With the Perth Writers Festival just around the corner (21-24 February), Bookseller+Publisher spoke to program manager Katherine Dorrington about the festival’s highlights, its focus on literary writing, politics and journalism, and her favourite sessions.
What do you anticipate will be the highlights of this year’s Perth Writers Festival?
There are almost too many to mention, but I’ll give it my best shot! Without a doubt my number one highlight would be Margaret Atwood. She is such an influential writer and brilliant storyteller. I’m also really looking forward to hearing China Miéville speak. I’m a huge fan of his writing and I’ve never had the opportunity to hear him live.
I think Kevin Powers will be a big hit with our audiences. His book The Yellow Birds (Hodder) was on numerous ‘best of’ lists for 2012, and I’m looking forward to hearing him speak about his remarkable novel. Lawrence Norfolk is also high on my ‘must see’ list; his brilliant depiction of 17th-century England, John Saturnall’s Feast (Bloomsbury), astonished me with the amount of historical research he undertook.
The other major highlight for me is a series of events called ‘Out of the Box’, which focuses on television drama as serious form of storytelling rivalling cinema and literature.
What sessions or which authors do you think will attract the big crowds?
Margaret Atwood, China Miéville, Anna Funder and Phillip Adams are the authors I think will attract the biggest crowds, but I also think some of our events such as the Poets VS Novelists Debate, The Stella Prize Trivia Night, and the Family Day will also be really popular.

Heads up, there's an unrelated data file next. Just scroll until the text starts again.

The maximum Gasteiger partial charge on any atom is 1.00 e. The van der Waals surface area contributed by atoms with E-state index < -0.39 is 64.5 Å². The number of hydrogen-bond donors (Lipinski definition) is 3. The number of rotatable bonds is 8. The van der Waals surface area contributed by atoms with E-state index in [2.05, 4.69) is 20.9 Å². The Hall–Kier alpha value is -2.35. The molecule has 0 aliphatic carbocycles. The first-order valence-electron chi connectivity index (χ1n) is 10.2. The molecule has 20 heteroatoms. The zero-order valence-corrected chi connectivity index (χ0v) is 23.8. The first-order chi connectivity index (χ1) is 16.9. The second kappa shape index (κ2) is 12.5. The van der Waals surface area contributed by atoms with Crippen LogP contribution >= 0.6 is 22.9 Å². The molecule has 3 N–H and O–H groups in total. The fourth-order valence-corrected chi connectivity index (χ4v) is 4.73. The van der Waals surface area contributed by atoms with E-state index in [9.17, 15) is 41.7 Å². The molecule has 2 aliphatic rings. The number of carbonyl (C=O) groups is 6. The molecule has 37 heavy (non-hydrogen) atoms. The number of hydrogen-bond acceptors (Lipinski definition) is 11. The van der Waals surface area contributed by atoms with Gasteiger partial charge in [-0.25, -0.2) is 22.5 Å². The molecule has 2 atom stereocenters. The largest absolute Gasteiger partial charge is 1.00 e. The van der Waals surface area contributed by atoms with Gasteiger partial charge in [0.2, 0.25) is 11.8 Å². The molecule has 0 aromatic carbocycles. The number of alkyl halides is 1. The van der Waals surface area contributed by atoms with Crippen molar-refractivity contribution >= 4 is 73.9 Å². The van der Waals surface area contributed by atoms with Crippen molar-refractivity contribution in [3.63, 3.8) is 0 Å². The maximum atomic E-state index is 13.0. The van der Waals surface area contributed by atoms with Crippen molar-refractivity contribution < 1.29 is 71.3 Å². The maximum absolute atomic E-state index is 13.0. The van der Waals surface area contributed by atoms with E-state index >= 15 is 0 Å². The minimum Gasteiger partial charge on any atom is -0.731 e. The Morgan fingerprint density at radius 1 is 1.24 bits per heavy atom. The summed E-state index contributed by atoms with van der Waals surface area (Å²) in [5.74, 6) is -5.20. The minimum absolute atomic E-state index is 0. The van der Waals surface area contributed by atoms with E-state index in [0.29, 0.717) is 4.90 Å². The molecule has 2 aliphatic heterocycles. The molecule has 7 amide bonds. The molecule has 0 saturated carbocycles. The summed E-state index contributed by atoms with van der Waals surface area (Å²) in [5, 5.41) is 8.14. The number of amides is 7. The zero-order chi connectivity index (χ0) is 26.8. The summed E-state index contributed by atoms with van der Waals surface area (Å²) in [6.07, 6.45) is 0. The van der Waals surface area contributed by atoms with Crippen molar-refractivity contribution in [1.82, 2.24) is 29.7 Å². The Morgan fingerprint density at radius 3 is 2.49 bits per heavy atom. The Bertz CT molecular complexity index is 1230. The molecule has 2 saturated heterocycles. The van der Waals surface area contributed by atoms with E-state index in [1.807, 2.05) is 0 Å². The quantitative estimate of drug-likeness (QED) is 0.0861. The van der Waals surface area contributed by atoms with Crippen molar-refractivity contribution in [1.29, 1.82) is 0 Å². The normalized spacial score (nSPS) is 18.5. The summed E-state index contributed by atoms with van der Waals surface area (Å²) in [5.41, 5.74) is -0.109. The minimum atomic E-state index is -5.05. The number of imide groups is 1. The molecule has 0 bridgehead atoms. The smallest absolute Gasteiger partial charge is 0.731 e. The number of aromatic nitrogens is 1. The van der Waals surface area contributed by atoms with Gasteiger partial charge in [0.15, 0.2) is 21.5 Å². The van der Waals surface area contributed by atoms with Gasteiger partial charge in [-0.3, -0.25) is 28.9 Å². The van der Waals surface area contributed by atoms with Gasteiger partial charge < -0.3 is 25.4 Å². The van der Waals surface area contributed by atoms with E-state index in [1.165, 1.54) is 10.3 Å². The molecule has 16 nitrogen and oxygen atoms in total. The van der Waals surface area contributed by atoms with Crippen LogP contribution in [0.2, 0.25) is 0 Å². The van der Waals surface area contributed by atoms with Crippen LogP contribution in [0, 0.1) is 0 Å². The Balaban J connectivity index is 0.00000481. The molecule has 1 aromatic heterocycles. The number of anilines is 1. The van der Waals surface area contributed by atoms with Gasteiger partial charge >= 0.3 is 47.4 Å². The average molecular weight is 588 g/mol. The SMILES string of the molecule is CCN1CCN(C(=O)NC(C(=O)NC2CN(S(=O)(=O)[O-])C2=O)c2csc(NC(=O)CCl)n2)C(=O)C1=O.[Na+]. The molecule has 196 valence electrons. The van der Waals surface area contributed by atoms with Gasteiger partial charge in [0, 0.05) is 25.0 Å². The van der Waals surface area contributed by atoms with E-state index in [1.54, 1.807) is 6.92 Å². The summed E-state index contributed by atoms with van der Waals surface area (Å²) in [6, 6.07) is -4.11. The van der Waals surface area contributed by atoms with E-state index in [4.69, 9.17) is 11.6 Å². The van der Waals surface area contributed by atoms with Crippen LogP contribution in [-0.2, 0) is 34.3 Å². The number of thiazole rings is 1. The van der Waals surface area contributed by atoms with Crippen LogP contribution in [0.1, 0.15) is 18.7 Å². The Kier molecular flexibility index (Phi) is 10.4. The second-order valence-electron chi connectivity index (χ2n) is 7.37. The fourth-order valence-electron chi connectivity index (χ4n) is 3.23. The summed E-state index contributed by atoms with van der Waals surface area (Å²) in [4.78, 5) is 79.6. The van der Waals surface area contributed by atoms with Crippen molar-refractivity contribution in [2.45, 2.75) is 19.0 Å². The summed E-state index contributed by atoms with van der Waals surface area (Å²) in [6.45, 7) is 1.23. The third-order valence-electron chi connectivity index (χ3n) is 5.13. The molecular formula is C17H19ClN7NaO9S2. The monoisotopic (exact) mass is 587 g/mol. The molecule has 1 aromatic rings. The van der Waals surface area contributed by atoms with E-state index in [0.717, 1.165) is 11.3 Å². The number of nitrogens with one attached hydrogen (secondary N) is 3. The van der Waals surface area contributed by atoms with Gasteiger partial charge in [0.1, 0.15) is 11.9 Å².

What about your personal picks? Which authors are you most looking forward to hearing talk about their work?
From our international line-up I loved Peter Heller’s The Dog Stars (Headline), so I’m really looking forward to hearing him speak, and also Steven Poole whose new book, You Aren’t What You Eat (Scribe), should generate lots of debate, which is always great for a festival. I’m really excited about our opening address, On Art and Politics with Ahdaf Soueif—it’s a great way to start a writers’ festival and epitomises what the festival is about, the place where storytelling and art inform and examine real life. The other international author I’ll be making sure I’m in the front row to listen to is Edward St Aubyn as I find his prose very polished and witty.
Australian authors I’m keen to listen to include Andrew Croome, Graeme Simsion, Benjamin Law, Anna Funder and Michelle de Kretser among many others.
What is the theme or inspiration for this year’s festival?
This year some of the threads running throughout the festival include a return and focus on literary writing with authors such as Edward St Aubyn, James Meek, Michelle de Kretser, Kevin Powers and Anna Funder. There is also a strong focus on politics and journalism with writers such as David Marr, Laura Tingle, Maxine McKew, James Button, Phillip Adams, David Uren, Chris Uhlmann and Steve Lewis. I’m also interested in exploring the changing nature of the modern soldier with Chris Masters, Kevin Powers and Major General John Cantwell.
Australian literature is often dominated by the Eastern states. How do you plan to highlight talent from the West?
To be honest I don’t think of it in those terms. We have a wealth of talent here in the West that includes authors who are recognised internationally as well as nationally. I would imagine that most book lovers appreciate good writing no matter where it’s from. However, I’d like to highlight just one key partnership we have with writingWA and Wines of Western Australia. This year we are featuring a number of WA writers in an event called ‘A Glass of Wine and a Good Book’, involving two of life’s great pleasures, reading a book and drinking wine!
Will the festival be using digital programming to reach audiences online?
While we are very active online in the way we interact with our audience, we don’t have any specific digital programming planned for this year. However, the festival is planning on employing a digital producer for 2014 and I think there could be some exciting developments in this area for future festivals.